Cynthia Hamilton, development director for the Autism Treatment Center in San Antonio, said there are never enough autism services, especially social and employment programs for those with higher-functioning autism. Adults with high-functioning autism can make up large numbers of the homeless and unemployed. Aspergers101 helps cover that gap.
“Just another reason to support them,” Hamilton said.
Asperger’s now falls under the umbrella term of autism, or autism spectrum disorder. As Aspergers101 notes on its website, the term “Asperger’s syndrome” was dropped from the American Psychiatric Association’s Diagnostic and Statistical Manual in March 2013, though those diagnosed prior to that still identify as having Asperger’s.
The National Institute of Mental Health and Aspergers101 define Asperger’s as a developmental disorder characterized by significant difficulties in social interaction and communication, along with repetitive behaviors and/or resistance to change in daily routines. Symptoms typically start in early childhood and can cause a person to require help with daily life.
Jennifer Allen said the treatment for Asperger’s or high-functioning autism for children 6 and older include cognitive behavior or talk therapy to manage emotions and repetitive behaviors, social skills training, and physical or speech therapies. Medications may also be used to treat related problems with anxiety or depression.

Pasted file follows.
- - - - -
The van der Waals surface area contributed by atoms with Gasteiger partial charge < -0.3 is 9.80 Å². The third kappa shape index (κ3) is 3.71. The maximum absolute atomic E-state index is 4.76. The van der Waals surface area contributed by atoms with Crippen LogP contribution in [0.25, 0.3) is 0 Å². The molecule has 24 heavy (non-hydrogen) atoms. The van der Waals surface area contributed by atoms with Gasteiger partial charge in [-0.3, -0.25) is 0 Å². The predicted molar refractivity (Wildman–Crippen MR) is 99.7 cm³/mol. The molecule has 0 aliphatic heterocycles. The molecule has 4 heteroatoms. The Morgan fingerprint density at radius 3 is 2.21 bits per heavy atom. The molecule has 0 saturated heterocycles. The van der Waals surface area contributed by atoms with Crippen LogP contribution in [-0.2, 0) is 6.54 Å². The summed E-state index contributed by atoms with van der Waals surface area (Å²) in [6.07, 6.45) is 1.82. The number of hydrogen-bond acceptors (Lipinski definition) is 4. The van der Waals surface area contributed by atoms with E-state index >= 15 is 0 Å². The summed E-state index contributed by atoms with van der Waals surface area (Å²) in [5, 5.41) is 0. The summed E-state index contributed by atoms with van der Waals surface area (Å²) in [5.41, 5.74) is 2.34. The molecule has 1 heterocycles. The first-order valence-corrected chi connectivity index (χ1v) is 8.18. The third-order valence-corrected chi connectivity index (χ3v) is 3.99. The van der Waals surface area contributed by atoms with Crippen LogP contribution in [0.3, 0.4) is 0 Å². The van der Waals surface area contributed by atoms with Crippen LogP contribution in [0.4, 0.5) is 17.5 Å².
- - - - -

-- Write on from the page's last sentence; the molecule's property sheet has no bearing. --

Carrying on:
Through his years as an Asperger’s spokesman, Sam has learned to cope with his remaining symptoms, such as the antisocial tendencies and inability to deliver a straight sentence. Temple Grandin herself taught him how to deliver a firm but friendly handshake, and he’s spoken with relative ease at the Texas State Capitol and for other Aspergers101 presentations.
“Over the years, I feel like I’ve gained a better self-understanding of my autism,” he said.
Sam and he and his mom hope to continue bringing such insight. Aspergers101 welcomes donations and manpower to maintain its website, as well as outreach for more families, employers and law enforcement officials with autism workshops and conferences.
Because as Jennifer Allen said, discovering a child has high-functioning autism is not a death sentence. It’s just the beginning of a challenging but rewarding journey.
“I’m telling you that your child has a chance to be very independent,” she said. “There’s a brilliant mind in there.”
René A. Guzman is a staff writer in the San Antonio and Bexar County area. Read him on our free site, mySA.com, and on our subscriber site, ExpressNews.com. | email@example.com | Twitter: @reneguz
Latest posts by Jennifer Allen (see all)
- Dr. Temple Grandin: Practice Prior to Drivers Ed - January 17, 2019
- - January 11, 2019
- Sign the Petition! - January 2, 2019
- Asperger Fact Sheet - January 1, 2019
- Aspergers101: Where we’ve been and where we will go together in 2019! - December 31, 2018